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How Are They Doing?

Progress so far: Tania and Carl Chandler prepare their children's lunchboxes in an effort to cut back on spending and save money for college. They have saved $3,200 since the year began.
Progress so far: Tania and Carl Chandler prepare their children's lunchboxes in an effort to cut back on spending and save money for college. They have saved $3,200 since the year began. (By Nikki Kahn -- The Washington Post)

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By Michelle Singletary
Sunday, April 1, 2007

It's been three months since I began working with four people -- two single women and one couple -- to help them achieve their financial New Year's resolutions of cutting debt and boosting savings.

So far, the participants in the Color of Money Challenge have progressed nicely. Carl and Tania Chandler, a married couple from Maryland who had $14,400 in credit card debt and no savings, have paid off two of their accounts and reduced their debt to about $12,000. The Chandlers have saved $3,200 by putting aside some of their tax refund and automatically depositing $50 into a savings account every time they get paid.

Carlesa A. Washington, a recent college graduate living in the District, paid off two delinquent accounts totaling $1,565. She's well on her way to paying off a credit card balance of about $4,800.

"At times, I catch myself wanting to buy things, but I've gotten into the habit of really analyzing my purchases," Washington said. "I ask myself, is this purchase absolutely necessary?"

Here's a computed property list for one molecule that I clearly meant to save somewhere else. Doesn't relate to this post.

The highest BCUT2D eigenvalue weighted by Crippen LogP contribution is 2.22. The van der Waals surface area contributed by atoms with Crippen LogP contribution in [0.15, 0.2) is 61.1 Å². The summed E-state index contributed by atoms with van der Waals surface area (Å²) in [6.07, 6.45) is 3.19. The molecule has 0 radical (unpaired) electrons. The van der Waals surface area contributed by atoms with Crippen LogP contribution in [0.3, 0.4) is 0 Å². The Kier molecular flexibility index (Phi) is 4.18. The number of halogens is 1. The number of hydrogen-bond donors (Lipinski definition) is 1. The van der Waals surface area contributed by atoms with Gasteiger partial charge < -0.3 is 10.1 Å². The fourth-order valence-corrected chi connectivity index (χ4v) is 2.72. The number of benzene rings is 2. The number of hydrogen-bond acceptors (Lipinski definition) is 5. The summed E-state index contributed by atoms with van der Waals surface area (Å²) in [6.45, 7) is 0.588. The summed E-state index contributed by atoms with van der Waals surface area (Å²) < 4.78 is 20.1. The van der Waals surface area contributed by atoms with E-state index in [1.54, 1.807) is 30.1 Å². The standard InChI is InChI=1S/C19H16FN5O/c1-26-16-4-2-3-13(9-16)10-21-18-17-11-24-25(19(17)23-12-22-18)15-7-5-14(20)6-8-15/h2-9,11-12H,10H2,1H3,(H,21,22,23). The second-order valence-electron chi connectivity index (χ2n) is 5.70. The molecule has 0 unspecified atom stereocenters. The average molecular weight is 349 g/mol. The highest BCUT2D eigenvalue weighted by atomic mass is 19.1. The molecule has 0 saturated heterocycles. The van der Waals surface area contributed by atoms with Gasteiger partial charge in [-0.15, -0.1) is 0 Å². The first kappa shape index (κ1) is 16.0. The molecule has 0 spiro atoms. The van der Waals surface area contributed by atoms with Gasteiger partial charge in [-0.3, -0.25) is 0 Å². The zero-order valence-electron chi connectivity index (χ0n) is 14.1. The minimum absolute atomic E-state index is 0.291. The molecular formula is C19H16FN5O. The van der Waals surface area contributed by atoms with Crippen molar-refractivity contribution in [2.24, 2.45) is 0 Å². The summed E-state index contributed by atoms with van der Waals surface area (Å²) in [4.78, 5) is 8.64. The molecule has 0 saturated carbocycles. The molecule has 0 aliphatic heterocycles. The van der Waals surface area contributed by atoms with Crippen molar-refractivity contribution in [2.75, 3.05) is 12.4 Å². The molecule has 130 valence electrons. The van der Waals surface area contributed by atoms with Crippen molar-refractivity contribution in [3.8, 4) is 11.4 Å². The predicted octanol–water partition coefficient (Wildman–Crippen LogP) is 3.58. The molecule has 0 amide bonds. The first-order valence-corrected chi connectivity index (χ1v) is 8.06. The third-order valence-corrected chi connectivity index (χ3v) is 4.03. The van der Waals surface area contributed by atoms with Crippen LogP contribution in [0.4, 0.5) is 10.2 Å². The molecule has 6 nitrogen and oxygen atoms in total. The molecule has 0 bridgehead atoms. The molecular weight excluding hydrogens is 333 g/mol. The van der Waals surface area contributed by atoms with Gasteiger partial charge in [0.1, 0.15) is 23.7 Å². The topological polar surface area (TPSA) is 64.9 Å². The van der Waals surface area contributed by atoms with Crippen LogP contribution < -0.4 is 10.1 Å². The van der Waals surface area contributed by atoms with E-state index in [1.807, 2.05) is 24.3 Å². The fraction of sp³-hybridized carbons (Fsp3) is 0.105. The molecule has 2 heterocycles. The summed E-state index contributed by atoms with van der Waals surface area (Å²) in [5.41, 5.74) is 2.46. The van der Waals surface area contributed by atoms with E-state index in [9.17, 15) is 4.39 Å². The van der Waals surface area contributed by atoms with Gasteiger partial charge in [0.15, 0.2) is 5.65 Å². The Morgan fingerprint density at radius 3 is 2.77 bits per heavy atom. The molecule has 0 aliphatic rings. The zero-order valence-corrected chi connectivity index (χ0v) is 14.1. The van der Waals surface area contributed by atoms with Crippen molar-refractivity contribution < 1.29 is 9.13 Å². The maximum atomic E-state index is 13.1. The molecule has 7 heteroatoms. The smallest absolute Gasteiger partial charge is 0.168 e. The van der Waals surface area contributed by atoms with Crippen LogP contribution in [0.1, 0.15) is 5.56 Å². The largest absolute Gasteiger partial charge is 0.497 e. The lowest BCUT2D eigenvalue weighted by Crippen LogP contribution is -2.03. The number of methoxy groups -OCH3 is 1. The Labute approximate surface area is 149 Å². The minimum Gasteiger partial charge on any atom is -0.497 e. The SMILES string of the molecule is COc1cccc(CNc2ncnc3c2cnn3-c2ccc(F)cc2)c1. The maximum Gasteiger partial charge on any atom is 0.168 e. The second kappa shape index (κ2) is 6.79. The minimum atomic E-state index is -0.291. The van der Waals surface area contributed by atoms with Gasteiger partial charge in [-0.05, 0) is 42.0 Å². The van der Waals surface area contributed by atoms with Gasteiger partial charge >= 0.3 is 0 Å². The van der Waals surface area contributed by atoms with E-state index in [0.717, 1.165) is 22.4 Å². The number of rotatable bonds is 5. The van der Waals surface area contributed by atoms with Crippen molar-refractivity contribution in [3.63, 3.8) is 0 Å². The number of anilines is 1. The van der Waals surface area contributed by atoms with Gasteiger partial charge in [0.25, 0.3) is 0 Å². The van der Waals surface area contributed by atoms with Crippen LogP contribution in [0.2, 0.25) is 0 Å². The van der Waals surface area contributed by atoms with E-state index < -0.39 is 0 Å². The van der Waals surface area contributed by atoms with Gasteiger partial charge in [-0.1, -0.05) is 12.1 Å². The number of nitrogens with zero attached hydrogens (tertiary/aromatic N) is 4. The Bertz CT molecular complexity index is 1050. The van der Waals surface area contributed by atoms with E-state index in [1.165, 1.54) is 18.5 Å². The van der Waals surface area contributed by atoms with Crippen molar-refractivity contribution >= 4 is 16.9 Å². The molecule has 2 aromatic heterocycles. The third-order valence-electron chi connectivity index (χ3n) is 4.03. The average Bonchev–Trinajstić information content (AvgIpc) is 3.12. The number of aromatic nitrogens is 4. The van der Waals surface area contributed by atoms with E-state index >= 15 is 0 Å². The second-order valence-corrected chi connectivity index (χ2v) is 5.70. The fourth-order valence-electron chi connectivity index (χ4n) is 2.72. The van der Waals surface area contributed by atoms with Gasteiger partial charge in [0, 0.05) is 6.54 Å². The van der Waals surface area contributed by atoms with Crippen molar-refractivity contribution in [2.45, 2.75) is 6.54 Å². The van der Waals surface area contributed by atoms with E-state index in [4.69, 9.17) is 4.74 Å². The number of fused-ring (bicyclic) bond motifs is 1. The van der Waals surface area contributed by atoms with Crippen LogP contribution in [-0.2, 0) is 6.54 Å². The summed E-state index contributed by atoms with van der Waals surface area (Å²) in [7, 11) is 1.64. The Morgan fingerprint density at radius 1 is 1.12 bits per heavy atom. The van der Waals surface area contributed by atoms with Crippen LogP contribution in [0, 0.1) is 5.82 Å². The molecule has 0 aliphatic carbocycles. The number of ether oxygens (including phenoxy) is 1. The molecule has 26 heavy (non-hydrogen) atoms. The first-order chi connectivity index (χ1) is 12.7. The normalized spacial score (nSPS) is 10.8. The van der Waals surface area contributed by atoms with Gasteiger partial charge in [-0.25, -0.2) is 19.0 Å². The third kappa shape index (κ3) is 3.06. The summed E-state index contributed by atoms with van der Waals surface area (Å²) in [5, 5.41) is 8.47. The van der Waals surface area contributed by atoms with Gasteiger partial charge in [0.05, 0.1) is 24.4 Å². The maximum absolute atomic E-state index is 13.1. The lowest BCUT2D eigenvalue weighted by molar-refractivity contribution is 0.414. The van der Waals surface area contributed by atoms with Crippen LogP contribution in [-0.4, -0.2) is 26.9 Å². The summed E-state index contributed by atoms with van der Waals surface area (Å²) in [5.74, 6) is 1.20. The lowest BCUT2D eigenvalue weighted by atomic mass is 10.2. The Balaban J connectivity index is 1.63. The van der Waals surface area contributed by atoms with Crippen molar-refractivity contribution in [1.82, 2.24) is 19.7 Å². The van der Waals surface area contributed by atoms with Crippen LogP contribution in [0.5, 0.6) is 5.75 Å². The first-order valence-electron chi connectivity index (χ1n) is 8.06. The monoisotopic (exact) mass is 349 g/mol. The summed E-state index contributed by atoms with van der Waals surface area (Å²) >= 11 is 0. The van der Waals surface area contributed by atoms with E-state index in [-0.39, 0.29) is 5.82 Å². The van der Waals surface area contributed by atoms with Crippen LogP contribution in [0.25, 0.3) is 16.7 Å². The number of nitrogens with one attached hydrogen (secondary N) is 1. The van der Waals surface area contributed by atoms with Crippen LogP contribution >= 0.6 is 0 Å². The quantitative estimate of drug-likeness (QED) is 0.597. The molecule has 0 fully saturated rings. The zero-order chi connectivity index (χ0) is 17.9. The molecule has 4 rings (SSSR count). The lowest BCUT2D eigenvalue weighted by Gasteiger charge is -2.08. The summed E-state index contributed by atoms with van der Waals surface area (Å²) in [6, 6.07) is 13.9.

Annie Schleicher, a single, 35-year-old associate editor for a news Web site, stopped using her one credit card and is paying $200 a month toward the $4,500 balance.

"It's nice to see my statement, which says no activity this cycle," the District resident said.

However, the challengers have struggled with one major thing: budgeting. The hardest part of this challenge is getting them all to realize that they have to delay the extras -- their wants -- until they're out of debt. To do that, they have to establish a budget -- and stick to it.

All the challengers are watching what they spend. But it's not enough to track your spending. You have to follow your budget so you know when to stop spending.

"The importance of creating a budget and then keeping track of what you are spending comes down to a whole attitude change," says Susan C. Keating, president and chief executive of the National Foundation for Credit Counseling, which represents nonprofit credit-counseling organizations.

Because they haven't really kept to a budget, they've made a few missteps. Despite my pleas that Carl Chandler not buy a $600 Sony PlayStation 3, he purchased it anyway. The Chandlers also used part of their tax refund to buy family-room furniture they said they needed.

"But we paid cash for everything," Carl Chandler said. "I took on extra work to pay for it, and it's the only thing I wanted."

Without question, the Chandlers have made some sacrifices. They've cut their spending. They're saving. They meant well in making those purchases. But they need to discern between a need and a want. The couple had furniture in the family room -- they just didn't like it. All totaled, they spent about $3,000. It was money that could have been used to pay down their debt.


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© 2007 The Washington Post Company

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